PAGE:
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Tips For Extending Your Bow Range 10 More Yards

|  November 22nd, 2010 0

Maybe you’ve improved enough to think about taking longer shots. If you’re hitting everything at 30 yards, maybe it’s time to extend your effective range 10 more yards.

One of the best ways to become a more successful bowhunter is to improve your shooting skills. If you can add just 10 yards to your maximum range, increasing it from 30-40 yards, you will nearly double your area of coverage from a treestand.

Total Relaxation
If there’s any tension in your body, it will be transferred to the bow and make your pin flit around the bull’s-eye like a moth around a street light. Ideally, your pin should float in small circles around your target. It will never completely stop moving, but it should stay close to the spot. Relaxing all the muscles not essential in holding the string back and the bow up is the key to making this happen.

Start with your legs and work up. Focus on each body part while shooting to ensure it is fully relaxed. Improving your strength (or reducing draw weight) will help steady your bow arm. Some archers (me included) think a slight bend in your elbow — just enough to unlock the joint and allow it to act as a shock absorber — will help you hold better.

The fingers of your bow hand should hang loose and free. The bow arm should act as a lifeless post. Be sure to check your bow hand regularly. Consciously keeping it relaxed is key to long-range shooting.

Smooth Out The Release
You can get by with rough shooting on close shots, but when you stretch it out, you have to be as smooth as silk. With a release aid, this means squeezing the trigger while the pin floats. As long as you don’t break your concentration on the target to mentally shout “Now!” the release will be fine. Squeeze that trigger like a good rifleman. Ideally, it will take you by surprise. Your only job is to remain relaxed and keep the pin near the spot you want to hit until the bow goes off.

Follow-Through Is The Glue
There’s nothing more important to long-range shooting than follow-through. I’ve helped average bowhunters improve their shooting at 40 yards by doing nothing more than insisting they keep their bow arms steady until the arrow hits the target. It is amazing how many people drop their bow arm at the shot.

Follow-through is also a mental exercise. If you’ve conditioned yourself to focus until the arrow hits the target, you won’t be tempted to break your concentration at the moment of release — a deadly sin.

Long-Range Practice
If you want to be a great shot at 40 yards, do most of your shooting at 50 and 60 yards. With enough long-range practice, the 40-yard shot will feel like 30-yard shots used to feel. Push yourself. You will never increase your maximum range unless you make practice sessions more difficult.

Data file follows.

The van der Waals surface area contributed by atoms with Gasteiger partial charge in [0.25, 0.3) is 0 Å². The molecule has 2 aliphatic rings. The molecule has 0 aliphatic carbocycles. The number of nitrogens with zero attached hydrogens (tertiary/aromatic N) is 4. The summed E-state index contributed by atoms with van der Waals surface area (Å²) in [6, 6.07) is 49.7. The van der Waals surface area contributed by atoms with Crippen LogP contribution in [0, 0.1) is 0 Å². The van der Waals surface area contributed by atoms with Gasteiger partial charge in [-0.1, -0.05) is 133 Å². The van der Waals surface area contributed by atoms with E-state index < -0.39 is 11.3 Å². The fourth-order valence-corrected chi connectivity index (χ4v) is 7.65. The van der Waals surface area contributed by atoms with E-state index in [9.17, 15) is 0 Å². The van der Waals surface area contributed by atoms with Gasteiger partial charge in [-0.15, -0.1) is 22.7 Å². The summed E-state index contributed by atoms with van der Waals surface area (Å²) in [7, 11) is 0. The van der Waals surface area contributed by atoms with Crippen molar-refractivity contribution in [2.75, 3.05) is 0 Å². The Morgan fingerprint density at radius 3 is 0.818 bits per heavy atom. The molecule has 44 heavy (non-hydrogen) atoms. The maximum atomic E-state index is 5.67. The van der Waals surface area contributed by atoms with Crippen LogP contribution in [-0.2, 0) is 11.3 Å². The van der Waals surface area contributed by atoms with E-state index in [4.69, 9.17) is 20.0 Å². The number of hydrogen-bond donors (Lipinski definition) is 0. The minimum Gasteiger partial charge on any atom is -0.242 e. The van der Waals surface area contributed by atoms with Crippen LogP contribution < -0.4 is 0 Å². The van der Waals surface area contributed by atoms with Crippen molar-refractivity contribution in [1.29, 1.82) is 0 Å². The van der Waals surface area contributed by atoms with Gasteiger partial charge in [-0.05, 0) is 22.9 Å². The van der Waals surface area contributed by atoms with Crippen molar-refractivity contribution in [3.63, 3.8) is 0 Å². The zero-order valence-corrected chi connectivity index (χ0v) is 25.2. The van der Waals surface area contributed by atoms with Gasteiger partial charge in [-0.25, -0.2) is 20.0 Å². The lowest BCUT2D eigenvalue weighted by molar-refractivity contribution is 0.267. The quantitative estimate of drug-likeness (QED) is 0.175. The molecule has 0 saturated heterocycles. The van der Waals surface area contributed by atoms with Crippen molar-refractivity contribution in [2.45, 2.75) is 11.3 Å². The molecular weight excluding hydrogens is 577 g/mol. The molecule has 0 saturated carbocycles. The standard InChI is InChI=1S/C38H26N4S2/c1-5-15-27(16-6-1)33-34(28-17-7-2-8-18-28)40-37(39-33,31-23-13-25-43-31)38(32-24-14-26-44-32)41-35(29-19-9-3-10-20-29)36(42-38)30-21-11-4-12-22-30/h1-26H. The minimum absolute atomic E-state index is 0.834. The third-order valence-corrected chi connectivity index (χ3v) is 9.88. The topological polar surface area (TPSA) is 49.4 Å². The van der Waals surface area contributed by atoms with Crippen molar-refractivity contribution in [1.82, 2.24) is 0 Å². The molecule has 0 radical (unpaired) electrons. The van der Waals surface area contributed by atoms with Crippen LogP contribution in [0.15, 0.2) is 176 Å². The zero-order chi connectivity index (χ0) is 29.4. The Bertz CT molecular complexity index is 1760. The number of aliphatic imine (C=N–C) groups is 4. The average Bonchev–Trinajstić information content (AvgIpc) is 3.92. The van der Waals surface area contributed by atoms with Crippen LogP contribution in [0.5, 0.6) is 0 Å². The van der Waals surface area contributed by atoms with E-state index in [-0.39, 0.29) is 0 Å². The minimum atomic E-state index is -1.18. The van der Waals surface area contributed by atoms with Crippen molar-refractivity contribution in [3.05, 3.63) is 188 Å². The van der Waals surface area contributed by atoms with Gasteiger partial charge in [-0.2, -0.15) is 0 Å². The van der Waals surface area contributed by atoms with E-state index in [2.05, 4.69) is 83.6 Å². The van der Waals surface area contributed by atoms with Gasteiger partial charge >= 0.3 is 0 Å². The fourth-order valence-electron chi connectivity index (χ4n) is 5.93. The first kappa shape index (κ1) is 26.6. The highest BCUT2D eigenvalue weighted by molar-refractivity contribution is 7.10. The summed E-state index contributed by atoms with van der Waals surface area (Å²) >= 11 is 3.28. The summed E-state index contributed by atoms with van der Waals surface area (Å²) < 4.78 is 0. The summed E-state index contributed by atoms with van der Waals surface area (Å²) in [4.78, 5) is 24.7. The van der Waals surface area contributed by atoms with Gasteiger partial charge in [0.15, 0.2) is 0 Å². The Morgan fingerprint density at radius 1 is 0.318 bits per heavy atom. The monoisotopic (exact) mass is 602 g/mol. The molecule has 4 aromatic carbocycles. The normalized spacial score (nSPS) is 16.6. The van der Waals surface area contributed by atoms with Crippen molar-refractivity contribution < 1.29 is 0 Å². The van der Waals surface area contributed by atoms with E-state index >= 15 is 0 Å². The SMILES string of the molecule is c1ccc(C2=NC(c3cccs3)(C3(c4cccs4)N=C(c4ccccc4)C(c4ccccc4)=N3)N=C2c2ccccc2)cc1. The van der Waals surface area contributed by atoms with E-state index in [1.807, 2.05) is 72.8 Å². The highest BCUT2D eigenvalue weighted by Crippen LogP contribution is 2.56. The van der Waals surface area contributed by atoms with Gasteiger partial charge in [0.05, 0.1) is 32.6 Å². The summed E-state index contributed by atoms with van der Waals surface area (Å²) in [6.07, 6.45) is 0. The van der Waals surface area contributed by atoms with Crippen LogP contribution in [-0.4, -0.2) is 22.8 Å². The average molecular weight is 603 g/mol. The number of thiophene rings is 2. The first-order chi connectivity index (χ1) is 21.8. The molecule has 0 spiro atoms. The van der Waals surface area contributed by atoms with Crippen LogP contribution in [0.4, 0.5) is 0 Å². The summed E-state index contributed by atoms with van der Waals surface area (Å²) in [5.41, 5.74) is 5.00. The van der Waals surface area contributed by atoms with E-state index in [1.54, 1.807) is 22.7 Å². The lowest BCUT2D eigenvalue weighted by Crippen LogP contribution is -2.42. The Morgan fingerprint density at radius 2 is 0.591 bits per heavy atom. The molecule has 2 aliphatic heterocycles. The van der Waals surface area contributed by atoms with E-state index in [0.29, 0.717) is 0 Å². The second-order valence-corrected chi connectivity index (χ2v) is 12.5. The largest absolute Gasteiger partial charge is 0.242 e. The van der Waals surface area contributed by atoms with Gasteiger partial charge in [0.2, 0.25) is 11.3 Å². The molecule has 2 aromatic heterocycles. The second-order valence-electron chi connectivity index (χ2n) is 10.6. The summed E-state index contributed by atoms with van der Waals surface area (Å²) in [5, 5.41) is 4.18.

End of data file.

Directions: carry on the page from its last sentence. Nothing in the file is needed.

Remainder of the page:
Increase Arrow Speed
Suppose you range an animal, and as you are drawing it moves closer or farther away. A fast arrow will help compensate for the uncertainty that results. Following are three ways you can gain arrow speed:

Increase draw weight: For every pound you increase draw weight, you increase arrow speed by approximately 2 feet per second (fps). Crank the weight up until you can no longer draw the string straight back and hold it for more than a minute without shaking. Now, back it off a half turn. You should be pretty close to your maximum draw weight.

Increase draw length: For every half-inch added to draw length, you increase arrow speed 2 percent. At your correct draw length, the elbow and forearm of your release arm will point straight away from the target. If you’re stopping short of this position, you can increase your speed by increasing your draw length slightly. Be very careful increasing your draw length. Most archers shoot better with a draw length that is too short vs. a draw length that is too long.

Shoot a lighter arrow: For every 5 grains you reduce arrow weight, you increase arrow speed roughly 1 fps. A minimum arrow weight of roughly 6 grains per pound of draw weight is a nice compromise among speed, penetration and noise. I currently shoot a 440-grain arrow at 70 pounds.

The Payoff
Increasing arrow speed is a solid step in the right direction. If you bump your speed from 260-290 fps, your margin for error at 40 yards will increase 25 percent. That will make you slightly more accurate in real hunting situations. As your archery skills improve and your mastery of the equipment grows, you are ready for longer shots. If you can add just 10 yards, increasing your maximum range from 30 yards to 40 yards, it will pay off big. This simple improvement nearly doubles your area of coverage.

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